BRUINS 4, LIGHTNING 3

In their first game after the All-Star break, the Lightning desperately needed a home ice win against an Atlantic Division opponent ahead of them in the standing in the Boston Bruins.  The end result was a disappointing 4-3 loss that was emblematic of Tampa’s season after 51 games played.  The offense once again seemed stuck in neutral, managing only 21 shots on goal and missing on several golden opportunities to hit the back of the net, including Jason Garrison’s slap shot that skidded between the pads of Bruins goalie, Tuuka Rask only to have defenseman Colin Miller slap the puck away before it crossed the goal line.  The defense, which looked like it had turned a corner during the recently completed six-game road trip, fell back to its old ways of failing to clear the puck out of their defensive end and allowing the Bruins extended time in the offensive zone that resulted in 35 shots on goal.  Especially back-breaking was the two goals they allowed in the last 1:52 of the second period, including David Krejci’s goal with less than a second on the clock that turned a 1-0 Lightning lead into a 2-1 Boston advantage after two periods.  Or as Tampa defenseman, Anton Stralman said afterward, “We just lose our game plan when we hit a bump.  There’s been too much of that happening.”  Despite a late rush at the end of the third period that included a goal for the returning Braydon Point, the Lightning fell agonizingly short, a frustrating loss that was embodied by Victor Hedman’s reaction of smashing his stick on the ice once the final horn sounded.  The loss put the Lightning 8 points behind the Bruins for third place in the Atlantic Division and six points behind the final Wild Card spot in the Eastern Conference.   The season isn’t over but with three games left on this current homestand, things need to turnaround, and turnaround soon, if Tampa wants any chance of making the playoffs.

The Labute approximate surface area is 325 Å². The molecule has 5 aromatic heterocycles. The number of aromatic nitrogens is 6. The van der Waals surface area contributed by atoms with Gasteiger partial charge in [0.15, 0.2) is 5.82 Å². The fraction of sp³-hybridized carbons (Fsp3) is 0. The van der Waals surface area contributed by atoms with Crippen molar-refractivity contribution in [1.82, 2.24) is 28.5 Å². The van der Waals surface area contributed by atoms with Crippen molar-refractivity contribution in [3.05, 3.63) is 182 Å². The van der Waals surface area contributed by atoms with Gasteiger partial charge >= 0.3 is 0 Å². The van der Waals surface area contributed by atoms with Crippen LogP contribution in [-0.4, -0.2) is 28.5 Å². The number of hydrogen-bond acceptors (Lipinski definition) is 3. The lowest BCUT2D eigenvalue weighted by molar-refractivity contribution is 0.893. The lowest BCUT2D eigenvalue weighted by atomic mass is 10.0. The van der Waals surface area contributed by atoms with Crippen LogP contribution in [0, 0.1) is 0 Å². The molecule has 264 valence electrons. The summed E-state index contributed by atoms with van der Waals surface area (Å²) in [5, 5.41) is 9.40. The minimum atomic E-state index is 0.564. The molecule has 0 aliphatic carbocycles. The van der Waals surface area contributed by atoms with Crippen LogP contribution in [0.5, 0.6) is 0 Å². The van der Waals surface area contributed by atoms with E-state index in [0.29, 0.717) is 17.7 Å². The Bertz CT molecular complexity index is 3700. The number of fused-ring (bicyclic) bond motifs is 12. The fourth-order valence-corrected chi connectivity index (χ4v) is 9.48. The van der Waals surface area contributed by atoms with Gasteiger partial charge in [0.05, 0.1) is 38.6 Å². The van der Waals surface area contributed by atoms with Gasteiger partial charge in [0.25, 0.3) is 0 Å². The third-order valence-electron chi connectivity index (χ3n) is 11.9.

With the season essentially in the balance over the next 30 days, it’s time for head coach Jon Cooper to make a decision about who his number one goaltender is and allow his choice to start the majority of the remaining games.  So far, Cooper has employed essentially a platoon system between Ben Bishop and Andrei Vasilevskiy that rarely sees either goalie playing more than two consecutive games unless an injury to either one (specifically Bishop) forces him to do otherwise.  The results of Cooper’s strategy, unfortunately, have failed to produce any consistent results.  The tandem of Bishop and Vasilevskiy has combined for a 2.78 goals against average and each has earned 11 victories, numbers that are mediocre at best.  It just seems neither goalie has been given the chance to gain any rhythm and history shows that those teams who contend for a Stanley Cup have a bellwether goalie that plays game in and game out.  Personally, my choice is Bishop, a goalie who led the Lightning to the Stanley Cup Finals two years ago and the Eastern Conference Final last year.  More importantly, when Bishop was out earlier this season for an extended period of time, Vasilevskiy was essentially given the chance to win the starting job and he failed to capitalize on the opportunity.  There’s no denying that the chances of Bishop, a free agent at the end of the season, staying in Tampa after this year are slim at best.  However, if Cooper wants to take a shot at the Cup this year, his best chance of success starts with handing the starting goaltending reigns to Bishop on a permanent basis.

No one wants to hear any excuses as to why the Lightning have arguably been the most disappointing team in the NHL this season but here are a few facts that, at the very least, may explain, why they are struggling just to become playoff contenders:

  • Five players have made their NHL debut for the Lightning this season.
  • The Lightning have played a total of eight games  with Steven Stamkos, Victor Hedman, Ryan Callahan and Nikita Kucherov in the same lineup.
  • Only two players have dressed for all of the Lightning’s 51 games–Tyler Johnson and Alex Killorn.
  • 31 different forwards and defensemen have dressed in the team’s 51 games.
  • Through 51 games, the Lightning have a -11 goal differential and are 15th in the league in goals per game (2.7) and 23rd in goals against (2.9).

 

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